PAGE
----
Look Behind You!
Posted: January 30, 2012
It was a wet, cold spring followed by a wet early summer, a dry July and a wet rest of the season. And don’t forget that pesky hurricane in late August that brought strong winds and lots more rain. So how did your garden fair?
In reviewing your insect pest problems, what was there, on what plants, when were they there and was the population low enough you didn’t care or did they enjoy a wonderful feast? Some insect problems can be lessened (please note I did not say eliminated) by simply adjusting your planting time. For example, if you have had Carrot Rust flies on your carrots, celery, parsnips and parsley, plant after June 1 after the adults have emerged and moved on. You may have some damage from a later generation but you should be able to get one good crop.
Plant cole crops in late May after the emerging Cabbage Maggot adults have emerged to lay eggs. With no preferred host plants to lay eggs next to, they will move on. Although there are multiple generations, it is the first generation that tends to be the most destructive. These work well as long as there are no other alternate hosts that they like near by.
Another very effective method to reduce pest damage is by covering the plants with row covers, cloches or other materials that prevent the insects for gaining access to the plant. Make sure the covering is sealed along the edges, that you aren’t planting in the same area that had that particular pest last season or earlier in the same season, and that if you are covering plants that require pollination be sure to open the ends of the covering during bloom. If you had flea beetle, squash vine borer, striped cucumber beetle, Colorado potato beetle or potato leafhopper problems in the past, you may want to consider using row covers.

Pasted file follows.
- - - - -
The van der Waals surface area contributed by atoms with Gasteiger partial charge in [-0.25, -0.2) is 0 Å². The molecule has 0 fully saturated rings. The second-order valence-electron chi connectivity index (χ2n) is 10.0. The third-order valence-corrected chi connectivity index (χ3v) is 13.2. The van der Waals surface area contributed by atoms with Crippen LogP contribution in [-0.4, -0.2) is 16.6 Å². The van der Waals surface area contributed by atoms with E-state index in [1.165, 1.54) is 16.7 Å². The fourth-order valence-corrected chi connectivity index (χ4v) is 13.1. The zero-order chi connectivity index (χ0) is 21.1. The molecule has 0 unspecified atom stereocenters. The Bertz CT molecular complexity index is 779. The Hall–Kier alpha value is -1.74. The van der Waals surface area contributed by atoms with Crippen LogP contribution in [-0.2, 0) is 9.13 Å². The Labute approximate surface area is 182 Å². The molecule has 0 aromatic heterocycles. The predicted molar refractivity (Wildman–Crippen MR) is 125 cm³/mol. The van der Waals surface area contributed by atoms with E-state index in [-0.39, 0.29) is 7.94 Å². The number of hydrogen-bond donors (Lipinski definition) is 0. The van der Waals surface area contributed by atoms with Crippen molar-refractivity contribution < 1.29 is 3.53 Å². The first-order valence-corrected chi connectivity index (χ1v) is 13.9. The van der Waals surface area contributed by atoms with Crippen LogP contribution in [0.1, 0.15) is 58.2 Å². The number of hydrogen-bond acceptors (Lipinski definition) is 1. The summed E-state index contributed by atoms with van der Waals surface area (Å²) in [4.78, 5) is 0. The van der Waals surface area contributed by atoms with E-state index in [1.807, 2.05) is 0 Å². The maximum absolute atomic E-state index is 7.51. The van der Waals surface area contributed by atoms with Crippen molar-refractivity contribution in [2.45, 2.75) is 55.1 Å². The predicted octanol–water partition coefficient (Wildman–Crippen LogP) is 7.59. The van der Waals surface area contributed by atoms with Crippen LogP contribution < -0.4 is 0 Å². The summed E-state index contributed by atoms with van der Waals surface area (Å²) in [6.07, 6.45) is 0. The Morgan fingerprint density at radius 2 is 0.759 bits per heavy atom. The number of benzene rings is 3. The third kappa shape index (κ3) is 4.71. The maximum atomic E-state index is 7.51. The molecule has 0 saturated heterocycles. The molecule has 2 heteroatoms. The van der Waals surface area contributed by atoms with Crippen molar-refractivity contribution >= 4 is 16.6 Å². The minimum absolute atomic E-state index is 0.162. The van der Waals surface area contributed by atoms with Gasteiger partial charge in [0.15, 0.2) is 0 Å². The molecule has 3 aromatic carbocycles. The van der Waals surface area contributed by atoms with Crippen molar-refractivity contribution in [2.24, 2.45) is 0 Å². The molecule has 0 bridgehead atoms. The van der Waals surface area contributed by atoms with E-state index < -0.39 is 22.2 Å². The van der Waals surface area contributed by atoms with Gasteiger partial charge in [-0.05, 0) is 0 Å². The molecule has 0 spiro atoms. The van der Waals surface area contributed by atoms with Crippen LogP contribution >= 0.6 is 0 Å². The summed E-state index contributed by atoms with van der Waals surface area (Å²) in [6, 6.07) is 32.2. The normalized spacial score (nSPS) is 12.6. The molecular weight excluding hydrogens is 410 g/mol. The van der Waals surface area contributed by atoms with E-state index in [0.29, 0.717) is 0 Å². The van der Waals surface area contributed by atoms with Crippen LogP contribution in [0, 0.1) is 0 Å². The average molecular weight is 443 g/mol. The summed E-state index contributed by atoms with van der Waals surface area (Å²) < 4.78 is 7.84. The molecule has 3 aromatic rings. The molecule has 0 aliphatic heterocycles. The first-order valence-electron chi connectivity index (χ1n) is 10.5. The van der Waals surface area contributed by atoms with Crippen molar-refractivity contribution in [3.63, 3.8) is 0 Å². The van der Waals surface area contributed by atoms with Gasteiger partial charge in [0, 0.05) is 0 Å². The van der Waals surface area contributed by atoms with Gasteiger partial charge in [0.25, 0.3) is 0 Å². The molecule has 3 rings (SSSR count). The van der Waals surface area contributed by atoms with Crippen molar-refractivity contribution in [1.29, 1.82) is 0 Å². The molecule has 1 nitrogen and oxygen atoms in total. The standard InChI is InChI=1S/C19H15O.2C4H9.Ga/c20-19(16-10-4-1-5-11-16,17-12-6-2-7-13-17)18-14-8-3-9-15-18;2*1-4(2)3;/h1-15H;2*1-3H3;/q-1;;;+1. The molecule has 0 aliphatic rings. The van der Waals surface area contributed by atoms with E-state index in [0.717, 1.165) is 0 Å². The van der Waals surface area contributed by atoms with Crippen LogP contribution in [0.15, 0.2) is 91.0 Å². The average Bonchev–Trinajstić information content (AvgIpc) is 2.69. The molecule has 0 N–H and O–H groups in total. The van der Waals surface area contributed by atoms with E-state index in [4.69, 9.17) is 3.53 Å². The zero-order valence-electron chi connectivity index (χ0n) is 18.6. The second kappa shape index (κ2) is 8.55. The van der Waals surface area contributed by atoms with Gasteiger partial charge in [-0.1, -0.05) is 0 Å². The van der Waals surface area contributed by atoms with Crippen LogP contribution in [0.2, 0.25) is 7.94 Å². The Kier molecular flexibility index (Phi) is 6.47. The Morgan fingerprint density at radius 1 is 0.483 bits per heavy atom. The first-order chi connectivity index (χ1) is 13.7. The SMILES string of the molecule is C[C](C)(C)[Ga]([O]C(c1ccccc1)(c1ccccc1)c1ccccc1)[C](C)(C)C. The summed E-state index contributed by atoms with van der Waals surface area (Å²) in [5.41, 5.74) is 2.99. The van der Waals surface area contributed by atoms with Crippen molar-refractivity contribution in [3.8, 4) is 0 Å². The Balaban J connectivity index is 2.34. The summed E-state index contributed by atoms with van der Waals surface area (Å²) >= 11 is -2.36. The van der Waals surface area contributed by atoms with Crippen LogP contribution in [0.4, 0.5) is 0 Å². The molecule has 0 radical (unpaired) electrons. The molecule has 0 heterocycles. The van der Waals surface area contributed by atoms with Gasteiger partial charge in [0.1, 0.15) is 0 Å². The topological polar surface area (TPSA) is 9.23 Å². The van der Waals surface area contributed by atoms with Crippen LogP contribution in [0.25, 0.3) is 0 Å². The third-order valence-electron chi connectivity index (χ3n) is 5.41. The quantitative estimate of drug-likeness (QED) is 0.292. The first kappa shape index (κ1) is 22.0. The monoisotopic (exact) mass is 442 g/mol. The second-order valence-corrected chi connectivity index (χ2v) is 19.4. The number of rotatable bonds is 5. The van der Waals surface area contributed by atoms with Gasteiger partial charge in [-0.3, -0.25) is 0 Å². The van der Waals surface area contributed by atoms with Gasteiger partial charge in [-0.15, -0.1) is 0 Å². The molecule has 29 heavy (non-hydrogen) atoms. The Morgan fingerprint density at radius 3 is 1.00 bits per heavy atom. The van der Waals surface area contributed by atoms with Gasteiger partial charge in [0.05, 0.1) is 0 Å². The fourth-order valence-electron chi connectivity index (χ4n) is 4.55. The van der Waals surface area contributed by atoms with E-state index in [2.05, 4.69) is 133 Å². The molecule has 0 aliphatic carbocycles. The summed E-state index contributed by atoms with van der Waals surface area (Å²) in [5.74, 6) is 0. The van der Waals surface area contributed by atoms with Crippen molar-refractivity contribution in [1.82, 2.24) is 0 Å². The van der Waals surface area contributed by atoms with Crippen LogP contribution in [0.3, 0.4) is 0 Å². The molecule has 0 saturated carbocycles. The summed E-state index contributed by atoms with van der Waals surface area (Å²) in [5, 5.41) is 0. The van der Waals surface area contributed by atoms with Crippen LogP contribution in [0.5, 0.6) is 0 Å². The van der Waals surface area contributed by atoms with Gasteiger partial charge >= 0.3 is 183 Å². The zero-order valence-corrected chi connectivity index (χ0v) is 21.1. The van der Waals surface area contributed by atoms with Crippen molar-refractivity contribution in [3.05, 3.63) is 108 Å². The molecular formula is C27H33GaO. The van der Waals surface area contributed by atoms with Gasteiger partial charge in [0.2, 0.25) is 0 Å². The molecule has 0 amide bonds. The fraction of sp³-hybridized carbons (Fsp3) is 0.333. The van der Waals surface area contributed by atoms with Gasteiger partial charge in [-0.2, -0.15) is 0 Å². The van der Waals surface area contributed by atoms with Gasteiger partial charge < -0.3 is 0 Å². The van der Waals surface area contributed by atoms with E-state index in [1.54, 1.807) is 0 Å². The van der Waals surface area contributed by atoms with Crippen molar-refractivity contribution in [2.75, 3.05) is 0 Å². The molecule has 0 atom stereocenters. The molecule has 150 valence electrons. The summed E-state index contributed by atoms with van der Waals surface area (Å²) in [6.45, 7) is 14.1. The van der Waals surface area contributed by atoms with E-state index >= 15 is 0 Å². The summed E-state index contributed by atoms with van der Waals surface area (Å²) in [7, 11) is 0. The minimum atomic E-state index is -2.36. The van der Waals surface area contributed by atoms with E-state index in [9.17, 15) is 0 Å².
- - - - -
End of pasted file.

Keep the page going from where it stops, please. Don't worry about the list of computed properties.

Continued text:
If you were caught by surprise with the arrival of destructive insects, try using insect monitoring traps. They will help you know when the pest has arrived so you will be able to better manage them. For a list of places to buy monitoring traps, contact your local Cooperative Extension office or search on-line.
And while you were seeing the ‘bad’ bugs, did you happen to see any ‘good’ bugs? Maybe you did but weren’t sure what you were looking at. Take some time this winter to learn what the ’good’ guys look like. Cornell University has an excellent website with pictures to help you. Penn State Extension's Entomology Department also has Insect Fact Sheets.
The wet season created challenges with regards to plant diseases. If you sprayed fungicides, organic or inorganic, did they work? If yes, great. If not, first and foremost check to be sure the material you were using was for the disease you needed to control. Then check the rate and your spray intervals. Think back to the coverage—was it thorough and even? If it worked in the past but didn’t last season maybe the rain washed it off before you thought it had and the plants were unprotected for the next rain.
The wet season also created quality problems such as splitting of tomatoes, some varieties more than others. We can’t control Mother Nature but we can choose varieties that are resistant or tolerant to several diseases as well as splitting. Bolting was common with the heat. If you experienced this last season, avoid planting those vegetables going into the heat of the summer. Plant them to be harvested by early summer and again in the fall.
Did you observe problems that didn’t fit damage from insects, disease or mother nature? Maybe the problem was nutritional. When was the last time you had your soil tested for pH and the macro nutrients? You can collect soil anytime during the year. Contact your local Cooperative Extension office for soil testing kits.
Now that you have looked back on this past season, noted all of your successes and any changes you will make this coming season, enjoy catalog surfing.